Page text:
I was looking through some old writings from over a year ago, and I came across this blog post. I wrote it just after I started the blog and I was not even tagging it or sending it around yet. As a writer, there are times when I reread something and I think, hmmm, that was pretty good. Not often, mind you. A writer is their own worst critic. But this jumped out at me as quite poignant, and so, I decided to post it again so it can be shared with those who now follow as the blog has grown. I hope you enjoy it…and that it speaks to you…as it seems to have spoken to me again. Blessings!
“Sometimes even to live is an act of courage.” ~ Seneca
“Somehow, even in the worst of times, the tiniest fragments of good survive. It is the grip in which one holds those fragments that counts.” ~ Melina Marchetta
“Dignity is as essential to human life as water, food, and oxygen. The stubborn retention of it, even in the face of extreme hardship, can hold a man’s soul in his body long past the point at which the body should have surrendered it.” ~ Laura Hillenbrand
**** “Extraordinary people survive under the most terrible circumstances and they become more extraordinary because of it.” ~ Robertson Davies
from the Desk of MarDrag:
In the post “The Possibility of a Moment”, there is a quote that reads…”life is a series of moments strung together”…and so it is. Sometimes, the string of moments are a beautiful thread that lights up our tapestries and weaves a wonderful picture in our lives, with sweeping goodly emotions and breathtaking panoramas. But, sometimes those moments can be made up of frayed threads, broken strings and colors all awash with frightening darkness and anguish. Sometimes things happen in life that are unexpected, unexplained and uncontrollable, and we despair about what to do or how to do it, or make it change or fix it, or how to make it better or right itself.
It is easy to love ourselves through the good moments, to be proud of ourselves and to manage life as that part of the tapestry weaves itself. But when the weave goes awry, what then do we do to our tapestries?
In the quote above, Laura Hillenbrand says, “Dignity is as essential to human life as water, food, and oxygen.” And that, I believe, is what makes the difference. If we can maneuver through the damaged threads of our tapestry with dignity, then we can survive the moments that would otherwise ruin the bind. It is the poise and character with which we face those broken threads that give them the substance to be gathered up again and rewoven into the fabric of our pictures. And it is those mended threads that give our tapestries the quality, personality, and spirit that make it our own story, our own unique existence. It is these faulted moments that make up the landscape of our lives and make them the distinctive and irreplaceable embroidery that we call our self…and without them…and the dignity with which we hold our heads high in the face of them…that sets us apart from each other.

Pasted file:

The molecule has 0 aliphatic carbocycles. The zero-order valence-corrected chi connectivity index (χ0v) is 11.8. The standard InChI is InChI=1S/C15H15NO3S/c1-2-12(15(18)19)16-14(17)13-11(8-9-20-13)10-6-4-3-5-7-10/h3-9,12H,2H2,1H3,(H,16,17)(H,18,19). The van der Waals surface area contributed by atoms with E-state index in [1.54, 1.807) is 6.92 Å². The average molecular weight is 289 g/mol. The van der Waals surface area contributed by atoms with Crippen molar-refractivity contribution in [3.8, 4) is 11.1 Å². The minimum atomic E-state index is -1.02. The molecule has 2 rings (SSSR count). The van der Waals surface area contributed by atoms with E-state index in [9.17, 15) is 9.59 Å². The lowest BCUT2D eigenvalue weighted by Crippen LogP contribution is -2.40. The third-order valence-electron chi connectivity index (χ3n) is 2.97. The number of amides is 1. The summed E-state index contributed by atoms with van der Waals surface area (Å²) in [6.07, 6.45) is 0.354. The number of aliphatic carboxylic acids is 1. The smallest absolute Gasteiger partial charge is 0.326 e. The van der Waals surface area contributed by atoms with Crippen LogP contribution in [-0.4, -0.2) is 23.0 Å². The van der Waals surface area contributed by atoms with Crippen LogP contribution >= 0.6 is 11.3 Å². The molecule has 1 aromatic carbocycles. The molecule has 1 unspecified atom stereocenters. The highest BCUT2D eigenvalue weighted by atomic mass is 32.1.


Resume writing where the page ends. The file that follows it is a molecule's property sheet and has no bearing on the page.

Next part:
Surviving life, or the break in our threads, does not come easy. But somehow, through our acts of courage to move on, we find that we are stronger than we thought ourselves to be because, yes, another day has come and gone, and we survived it. And then time passes into something else.
So, take up your needles, thread your threads, and weave those landscapes in the most amazing ways you can imagine…broken and frayed threads and all…and hang your tapestries proudly for all the world to see. Some will judge it, some will criticize it, and some will even dislike it…but that does not matter. Because it is those that love it (including ourselves) that really count and they will always be there to help us stitch and mend the threads we have torn, and they will love us even more for having tried. As we should too, for ourselves and others.
Now stand back, and look at the tapestry as a whole picture, and see that one thread does not define the picture of itself…it takes many threads of different colors, to make the self a whole. And in that, lies the beauty. And also in that, lies the soul that survived through all the stitching. That, in and of itself, is a miracle. And so are You!